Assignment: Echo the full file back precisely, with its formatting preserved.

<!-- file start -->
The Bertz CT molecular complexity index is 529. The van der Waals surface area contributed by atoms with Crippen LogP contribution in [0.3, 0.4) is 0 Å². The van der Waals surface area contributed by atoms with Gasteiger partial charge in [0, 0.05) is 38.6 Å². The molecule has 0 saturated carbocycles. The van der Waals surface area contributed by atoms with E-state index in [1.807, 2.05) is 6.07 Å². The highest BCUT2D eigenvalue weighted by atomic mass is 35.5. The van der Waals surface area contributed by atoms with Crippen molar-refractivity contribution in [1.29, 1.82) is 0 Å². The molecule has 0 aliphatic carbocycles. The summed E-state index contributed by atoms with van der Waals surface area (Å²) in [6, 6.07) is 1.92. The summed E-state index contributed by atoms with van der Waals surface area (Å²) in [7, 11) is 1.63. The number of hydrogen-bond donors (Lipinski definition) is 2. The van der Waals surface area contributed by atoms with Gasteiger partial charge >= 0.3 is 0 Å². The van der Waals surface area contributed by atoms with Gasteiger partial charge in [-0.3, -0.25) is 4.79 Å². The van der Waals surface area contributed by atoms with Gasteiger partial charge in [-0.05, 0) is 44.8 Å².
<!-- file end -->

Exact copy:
The Bertz CT molecular complexity index is 529. The van der Waals surface area contributed by atoms with Crippen LogP contribution in [0.3, 0.4) is 0 Å². The van der Waals surface area contributed by atoms with Gasteiger partial charge in [0, 0.05) is 38.6 Å². The molecule has 0 saturated carbocycles. The van der Waals surface area contributed by atoms with E-state index in [1.807, 2.05) is 6.07 Å². The highest BCUT2D eigenvalue weighted by atomic mass is 35.5. The van der Waals surface area contributed by atoms with Crippen molar-refractivity contribution in [1.29, 1.82) is 0 Å². The molecule has 0 aliphatic carbocycles. The summed E-state index contributed by atoms with van der Waals surface area (Å²) in [6, 6.07) is 1.92. The summed E-state index contributed by atoms with van der Waals surface area (Å²) in [7, 11) is 1.63. The number of hydrogen-bond donors (Lipinski definition) is 2. The van der Waals surface area contributed by atoms with Gasteiger partial charge >= 0.3 is 0 Å². The van der Waals surface area contributed by atoms with Gasteiger partial charge in [-0.3, -0.25) is 4.79 Å². The van der Waals surface area contributed by atoms with Gasteiger partial charge in [-0.05, 0) is 44.8 Å².